Unfortunate initialisms can happen to the best of us. Just ask the World Taekwondo Federation (or the Tokyo Institute of Technology for that matter). The fact that the English Disco Lovers share their initials with the English Defence League (EDL), however, is no accident. They formed as a way of subverting the EDL online – to make anyone searching for xenophobia encounter a load of puns and glitterballs instead. Fifty thousand Facebook fans and counting have united around the slogan ‘one world, one race, one disco’. Now they’re emerging into the real world this week to host a disco party for charity. Daft Punk and others may have made disco the sound of the summer, but this EDL are making the genre about more than just getting lucky.
The group’s leader is Alex Jones, a 21-year-old south Londoner currently working a full-time job as well as studying at university. ‘It can be pretty overwhelming,’ says Jones. ‘When it first got going, I’d be replying to a couple of hundred messages every day. It was incredible that so many people were enjoying it, though friends would tell me to get some sleep.’
The name came about after a camping trip Jones took last year. ‘One of the tents came with a St George’s Cross,’ Jones recalls. ‘Someone wrote “EDL” on it as a joke, and I changed it to “English Disco Lovers”. We were laughing and chatting about a manifesto and I started doodling all these reconfigurations of the EDL logo.’
Though Jones, who comes from a Quaker background, has marched and demonstrated many times (against Iraq and rising tuition fees among others), he found the tone of protest against the EDL’s marches unsettling: ‘You had the EDL chanting and being aggressive, but then the people on the other side were doing exactly the same thing. I felt they were just fighting fire with fire.’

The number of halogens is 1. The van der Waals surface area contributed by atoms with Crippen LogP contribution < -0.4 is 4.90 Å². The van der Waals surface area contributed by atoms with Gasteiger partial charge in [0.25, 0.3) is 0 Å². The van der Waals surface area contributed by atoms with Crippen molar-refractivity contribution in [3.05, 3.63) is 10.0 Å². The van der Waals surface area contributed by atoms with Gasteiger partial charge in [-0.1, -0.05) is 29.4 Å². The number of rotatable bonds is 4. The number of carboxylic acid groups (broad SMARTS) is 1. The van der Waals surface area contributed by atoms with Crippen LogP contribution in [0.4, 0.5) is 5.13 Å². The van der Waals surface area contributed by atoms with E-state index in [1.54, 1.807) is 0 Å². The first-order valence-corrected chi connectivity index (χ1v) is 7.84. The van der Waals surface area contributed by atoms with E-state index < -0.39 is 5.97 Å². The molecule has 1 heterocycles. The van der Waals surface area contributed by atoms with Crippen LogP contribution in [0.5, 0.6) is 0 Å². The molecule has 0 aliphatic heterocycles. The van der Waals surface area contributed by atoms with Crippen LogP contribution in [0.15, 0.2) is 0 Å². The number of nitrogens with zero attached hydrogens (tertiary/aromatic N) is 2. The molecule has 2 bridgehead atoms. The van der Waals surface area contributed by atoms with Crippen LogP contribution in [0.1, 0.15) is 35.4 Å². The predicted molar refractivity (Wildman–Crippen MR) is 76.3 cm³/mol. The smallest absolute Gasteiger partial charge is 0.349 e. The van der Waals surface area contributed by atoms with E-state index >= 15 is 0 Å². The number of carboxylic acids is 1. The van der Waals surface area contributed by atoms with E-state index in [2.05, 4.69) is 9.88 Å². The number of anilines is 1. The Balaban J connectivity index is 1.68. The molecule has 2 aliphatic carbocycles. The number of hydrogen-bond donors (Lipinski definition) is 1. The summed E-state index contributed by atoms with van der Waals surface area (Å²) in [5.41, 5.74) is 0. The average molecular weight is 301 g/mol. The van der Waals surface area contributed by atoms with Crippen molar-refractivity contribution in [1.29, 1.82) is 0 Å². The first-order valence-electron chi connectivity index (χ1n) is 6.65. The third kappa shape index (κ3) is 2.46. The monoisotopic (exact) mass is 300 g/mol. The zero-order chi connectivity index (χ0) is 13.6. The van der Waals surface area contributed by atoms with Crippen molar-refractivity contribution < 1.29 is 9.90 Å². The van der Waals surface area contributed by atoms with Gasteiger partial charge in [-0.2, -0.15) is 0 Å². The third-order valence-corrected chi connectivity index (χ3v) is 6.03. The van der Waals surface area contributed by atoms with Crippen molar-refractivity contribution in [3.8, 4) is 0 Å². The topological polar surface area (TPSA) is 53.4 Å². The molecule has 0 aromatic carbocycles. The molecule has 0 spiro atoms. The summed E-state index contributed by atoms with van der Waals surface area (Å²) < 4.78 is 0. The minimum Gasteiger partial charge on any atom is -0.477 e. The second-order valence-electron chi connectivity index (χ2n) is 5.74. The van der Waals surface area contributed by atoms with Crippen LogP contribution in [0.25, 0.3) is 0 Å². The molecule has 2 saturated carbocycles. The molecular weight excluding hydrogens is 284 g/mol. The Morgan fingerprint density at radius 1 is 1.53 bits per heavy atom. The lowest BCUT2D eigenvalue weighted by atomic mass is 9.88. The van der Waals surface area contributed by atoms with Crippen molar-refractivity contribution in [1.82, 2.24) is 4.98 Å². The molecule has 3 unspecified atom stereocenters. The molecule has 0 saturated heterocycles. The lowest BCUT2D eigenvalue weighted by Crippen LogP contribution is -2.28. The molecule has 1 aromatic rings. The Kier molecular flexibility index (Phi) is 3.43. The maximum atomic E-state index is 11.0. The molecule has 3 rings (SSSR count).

By contrast, English Disco Lovers have inspired people to combat hatred with humour. Their Facebook page is a trove of goofy chants and slogans that reference disco greats. ‘No need for violence and destruction, strut your stuff to Brass Construction’ is a recent example. ‘Being racist is just silly, let’s crank up some vintage Philly’ is another, a play on Philadelphia’s soulful disco history. One of Jones’s proudest moments so far was when the campest of disco classics was used to counter the thuggish grunt of a recent EDL march in Brighton: ‘Loads of people were telling us how great it was to see smiling people dressed-up and singing: “Go on now go, walk out the door, just turn around now, ’cos you’re not welcome anymore” at the EDL.’
But why disco? Why not the English Duvet Lovers or the English Doughnut Lovers? ‘It’s ideal because of the rich history disco has,’ says Jones. ‘Lyrically, it promoted equality, acceptance and the idea of people coming together. Disco became synonymous with minority groups and therefore became a target for anyone who didn’t like them. So in a way, this is about flipping that on its head and saying, “We’re going to stand up and dance – what are you going to do about it?”’
Confronting the far-right online has unsurprisingly made Jones’s group a target. ‘I spit in your fucking cowardly faces’ is just one comment Jones picks out while flicking through recent messages. ‘You’re all bunch of twats’ reads another, while outright racism is also in the mix for good measure: ‘I want Islam eradicated. I am going to do what I can to make that come about,’ read a sinister message recently.
In defiance, Jones thinks it’s vital to transfer from online into the real world. They’d hardly be disco lovers if they didn’t want to party, after all. That’s why Time Out has teamed up with them for their event this Thursday at the Shoreditch Butchery (above XOYO). It’s being curated by Durrr – one of Time Out’s favourite DJ collectives – and features sets from disco dons and London legends Rory Phillips, The Lovely Jonjo and Kiwi. More importantly, the door money (a snip at just £3) will be going to charity.
London has a rich history of music events designed to stand up to bigotry – from Rock Against Racism in the ’70s to Love Music Hate Racism in the noughties. With the English Defence League increasingly becoming accepted in the mainstream, we think this chance to both dance and defy fits into that rich legacy very nicely indeed.
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